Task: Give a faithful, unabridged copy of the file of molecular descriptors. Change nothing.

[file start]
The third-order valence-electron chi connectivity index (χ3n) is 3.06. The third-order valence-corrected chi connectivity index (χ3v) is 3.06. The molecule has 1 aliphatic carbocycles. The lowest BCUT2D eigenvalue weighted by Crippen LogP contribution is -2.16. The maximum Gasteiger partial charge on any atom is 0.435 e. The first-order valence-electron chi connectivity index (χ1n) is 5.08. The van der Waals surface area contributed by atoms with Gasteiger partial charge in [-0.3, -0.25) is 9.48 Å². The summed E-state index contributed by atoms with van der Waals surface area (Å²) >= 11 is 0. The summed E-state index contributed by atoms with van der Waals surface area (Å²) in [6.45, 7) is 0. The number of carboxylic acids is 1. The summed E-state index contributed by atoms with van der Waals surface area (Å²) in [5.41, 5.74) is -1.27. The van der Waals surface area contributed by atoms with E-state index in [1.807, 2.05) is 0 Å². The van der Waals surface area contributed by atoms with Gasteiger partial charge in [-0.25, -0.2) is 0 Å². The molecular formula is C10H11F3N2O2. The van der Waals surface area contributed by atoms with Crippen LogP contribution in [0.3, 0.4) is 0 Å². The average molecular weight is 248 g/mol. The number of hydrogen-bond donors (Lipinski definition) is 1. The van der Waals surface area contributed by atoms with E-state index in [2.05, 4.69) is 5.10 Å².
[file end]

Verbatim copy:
The third-order valence-electron chi connectivity index (χ3n) is 3.06. The third-order valence-corrected chi connectivity index (χ3v) is 3.06. The molecule has 1 aliphatic carbocycles. The lowest BCUT2D eigenvalue weighted by Crippen LogP contribution is -2.16. The maximum Gasteiger partial charge on any atom is 0.435 e. The first-order valence-electron chi connectivity index (χ1n) is 5.08. The van der Waals surface area contributed by atoms with Gasteiger partial charge in [-0.3, -0.25) is 9.48 Å². The summed E-state index contributed by atoms with van der Waals surface area (Å²) >= 11 is 0. The summed E-state index contributed by atoms with van der Waals surface area (Å²) in [6.45, 7) is 0. The number of carboxylic acids is 1. The summed E-state index contributed by atoms with van der Waals surface area (Å²) in [5.41, 5.74) is -1.27. The van der Waals surface area contributed by atoms with E-state index in [1.807, 2.05) is 0 Å². The van der Waals surface area contributed by atoms with Gasteiger partial charge in [-0.25, -0.2) is 0 Å². The molecular formula is C10H11F3N2O2. The van der Waals surface area contributed by atoms with Crippen LogP contribution in [0.3, 0.4) is 0 Å². The average molecular weight is 248 g/mol. The number of hydrogen-bond donors (Lipinski definition) is 1. The van der Waals surface area contributed by atoms with E-state index in [2.05, 4.69) is 5.10 Å².